An inconspicuous warehouse on one of Marrickville’s main roads is home to a cafe and coffee roaster with one sole focus: source the best beans and do them justice.
Roastville is owned and operated by George Choutis. The industry veteran has 25 years of hospitality experience, and his newest venture stands as testament to his love of great food, coffee and design.
As the name suggests, George and his team roast coffee on site, meaning they have full control over the process from bean to brew. Despite his years in the industry, George continues to be fascinated by the process and loves nothing more than finding the right blend for every customer, whether they’re having a latte in-house, or taking a bag of beans home. He’s so passionate about the industry that there are even plans in the works to start a barista school to train and support keen aficionados in the fine art of making coffee.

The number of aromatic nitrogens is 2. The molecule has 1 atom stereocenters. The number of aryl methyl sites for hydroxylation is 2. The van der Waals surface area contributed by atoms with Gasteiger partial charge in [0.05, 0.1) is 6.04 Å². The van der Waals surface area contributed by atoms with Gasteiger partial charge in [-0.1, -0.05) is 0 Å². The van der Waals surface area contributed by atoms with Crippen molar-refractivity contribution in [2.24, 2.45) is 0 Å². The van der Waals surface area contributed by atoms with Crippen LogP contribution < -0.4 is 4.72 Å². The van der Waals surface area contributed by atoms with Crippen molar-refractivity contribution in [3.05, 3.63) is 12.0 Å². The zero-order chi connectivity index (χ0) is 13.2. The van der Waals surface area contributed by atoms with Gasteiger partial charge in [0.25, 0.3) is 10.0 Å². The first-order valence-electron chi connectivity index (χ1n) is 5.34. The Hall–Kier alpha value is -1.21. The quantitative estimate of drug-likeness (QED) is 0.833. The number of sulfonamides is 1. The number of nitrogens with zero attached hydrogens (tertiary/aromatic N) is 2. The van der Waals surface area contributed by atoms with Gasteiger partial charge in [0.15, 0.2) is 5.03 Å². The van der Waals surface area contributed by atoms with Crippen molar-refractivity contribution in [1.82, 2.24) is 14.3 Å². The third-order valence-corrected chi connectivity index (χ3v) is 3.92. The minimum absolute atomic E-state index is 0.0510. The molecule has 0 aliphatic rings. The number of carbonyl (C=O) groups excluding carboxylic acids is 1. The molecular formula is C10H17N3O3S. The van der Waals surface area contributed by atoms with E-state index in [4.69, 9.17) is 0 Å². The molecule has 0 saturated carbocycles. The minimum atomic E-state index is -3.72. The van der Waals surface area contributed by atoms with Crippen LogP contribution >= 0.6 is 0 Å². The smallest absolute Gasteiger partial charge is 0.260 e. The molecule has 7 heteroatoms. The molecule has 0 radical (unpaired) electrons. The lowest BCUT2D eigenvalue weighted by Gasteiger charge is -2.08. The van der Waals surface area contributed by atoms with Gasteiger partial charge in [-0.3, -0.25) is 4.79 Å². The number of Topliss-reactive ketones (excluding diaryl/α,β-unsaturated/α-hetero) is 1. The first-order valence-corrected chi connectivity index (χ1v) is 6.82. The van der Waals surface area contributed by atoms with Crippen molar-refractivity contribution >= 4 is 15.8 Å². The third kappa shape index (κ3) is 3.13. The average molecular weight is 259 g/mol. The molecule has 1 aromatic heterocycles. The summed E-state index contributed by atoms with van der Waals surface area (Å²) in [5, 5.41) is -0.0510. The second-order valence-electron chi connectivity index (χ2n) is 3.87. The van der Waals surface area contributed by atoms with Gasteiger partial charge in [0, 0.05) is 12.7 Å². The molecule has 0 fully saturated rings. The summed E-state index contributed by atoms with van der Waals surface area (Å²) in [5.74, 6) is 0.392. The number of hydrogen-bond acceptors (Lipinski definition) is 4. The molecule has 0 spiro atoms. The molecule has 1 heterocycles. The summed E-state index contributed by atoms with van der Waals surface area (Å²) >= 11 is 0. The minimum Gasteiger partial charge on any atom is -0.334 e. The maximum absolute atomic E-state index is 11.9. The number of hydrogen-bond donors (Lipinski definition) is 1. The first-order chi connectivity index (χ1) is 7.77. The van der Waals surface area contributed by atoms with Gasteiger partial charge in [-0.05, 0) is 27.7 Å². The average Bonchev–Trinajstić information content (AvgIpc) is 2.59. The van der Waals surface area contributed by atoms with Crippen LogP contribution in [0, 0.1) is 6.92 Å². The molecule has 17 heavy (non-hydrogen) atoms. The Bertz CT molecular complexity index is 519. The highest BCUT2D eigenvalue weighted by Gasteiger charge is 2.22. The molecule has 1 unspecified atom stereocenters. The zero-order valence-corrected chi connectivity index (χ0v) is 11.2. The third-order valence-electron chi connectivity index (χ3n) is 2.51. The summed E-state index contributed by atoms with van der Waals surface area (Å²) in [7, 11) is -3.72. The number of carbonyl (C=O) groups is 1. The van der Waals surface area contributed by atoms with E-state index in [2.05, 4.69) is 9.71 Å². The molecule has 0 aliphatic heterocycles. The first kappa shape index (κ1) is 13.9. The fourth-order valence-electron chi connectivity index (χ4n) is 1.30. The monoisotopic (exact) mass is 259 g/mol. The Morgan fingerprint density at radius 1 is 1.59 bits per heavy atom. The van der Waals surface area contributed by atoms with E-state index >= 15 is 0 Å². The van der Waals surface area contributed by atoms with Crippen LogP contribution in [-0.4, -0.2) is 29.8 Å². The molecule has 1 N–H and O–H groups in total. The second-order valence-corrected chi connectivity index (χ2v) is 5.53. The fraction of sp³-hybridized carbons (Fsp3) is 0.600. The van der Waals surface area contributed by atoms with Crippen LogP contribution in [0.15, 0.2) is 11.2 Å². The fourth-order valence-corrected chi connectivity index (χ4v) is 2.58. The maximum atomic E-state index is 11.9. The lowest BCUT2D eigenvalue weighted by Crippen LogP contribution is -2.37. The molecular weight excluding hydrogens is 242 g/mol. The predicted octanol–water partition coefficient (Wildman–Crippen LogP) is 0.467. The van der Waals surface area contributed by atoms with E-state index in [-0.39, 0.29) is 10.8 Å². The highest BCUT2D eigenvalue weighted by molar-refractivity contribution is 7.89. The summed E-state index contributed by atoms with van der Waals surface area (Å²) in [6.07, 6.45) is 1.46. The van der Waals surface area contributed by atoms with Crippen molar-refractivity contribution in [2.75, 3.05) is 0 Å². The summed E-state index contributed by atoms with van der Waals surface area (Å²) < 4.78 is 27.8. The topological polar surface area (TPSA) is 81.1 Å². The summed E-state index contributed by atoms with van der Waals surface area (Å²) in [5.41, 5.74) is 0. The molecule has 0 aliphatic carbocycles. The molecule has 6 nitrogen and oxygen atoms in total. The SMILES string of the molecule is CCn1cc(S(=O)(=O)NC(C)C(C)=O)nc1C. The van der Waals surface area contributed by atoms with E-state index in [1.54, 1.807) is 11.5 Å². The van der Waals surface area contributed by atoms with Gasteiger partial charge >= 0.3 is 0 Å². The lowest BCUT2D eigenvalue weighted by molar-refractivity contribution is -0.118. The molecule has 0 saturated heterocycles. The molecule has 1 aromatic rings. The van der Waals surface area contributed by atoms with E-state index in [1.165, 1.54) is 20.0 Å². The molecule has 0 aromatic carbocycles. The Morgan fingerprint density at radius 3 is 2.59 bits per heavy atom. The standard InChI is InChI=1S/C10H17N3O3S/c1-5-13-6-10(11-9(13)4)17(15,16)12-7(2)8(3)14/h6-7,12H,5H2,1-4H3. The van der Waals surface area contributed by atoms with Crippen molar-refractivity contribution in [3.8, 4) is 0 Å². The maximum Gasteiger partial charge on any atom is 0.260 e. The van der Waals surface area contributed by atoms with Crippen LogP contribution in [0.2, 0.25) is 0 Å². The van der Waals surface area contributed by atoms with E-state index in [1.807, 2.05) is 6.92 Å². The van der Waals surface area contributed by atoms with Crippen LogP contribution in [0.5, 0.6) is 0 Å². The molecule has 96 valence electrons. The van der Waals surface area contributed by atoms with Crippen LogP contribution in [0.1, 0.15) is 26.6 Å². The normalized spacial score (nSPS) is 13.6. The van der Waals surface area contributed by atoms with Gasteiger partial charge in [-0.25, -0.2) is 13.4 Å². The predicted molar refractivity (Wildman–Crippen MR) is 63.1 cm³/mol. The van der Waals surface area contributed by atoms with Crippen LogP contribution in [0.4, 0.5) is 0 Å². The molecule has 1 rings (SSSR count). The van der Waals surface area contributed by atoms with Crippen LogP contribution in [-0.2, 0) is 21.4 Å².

With this kind of enthusiasm behind the counter, there’s no doubting the coffee offering is both considered and crafted. Espresso, cold drip and pour over is on offer, with the latter showcasing the flavour and clarity of George’s blend. It goes down nicely when consumed in combination with some of the delicious pastries made in-house, including the cafe’s take on a Snickers tart.
The broader food menu complements the Australian weather perfectly, presenting a spin on breakfast classics. If you’re looking for a burst of flavour, try the Infamous Kimchi Waffles – fried chicken, sriracha, Kewpie mayo, rocket and shaved parmesan, or the Dirty Bird Benedict, which continues the fried chicken theme, combined the poached eggs, sage and polenta scone, harissa hollandaise and rocket. For a healthier dish, the overnight Farmers Bircher is filled with turmeric-tea -poached pear and fresh berries – it’s no wonder it’s one of the cafe’s more popular dishes.
When you consider what’s going on behind the scenes, it’s no wonder the aromas wafting around the inside of Roastville are almost intoxicating. Partnered with the open kitchen, clear view of the roastery, and the pops of greenery, it’s a feast for the senses, and one you’re not likely to forget in a hurry.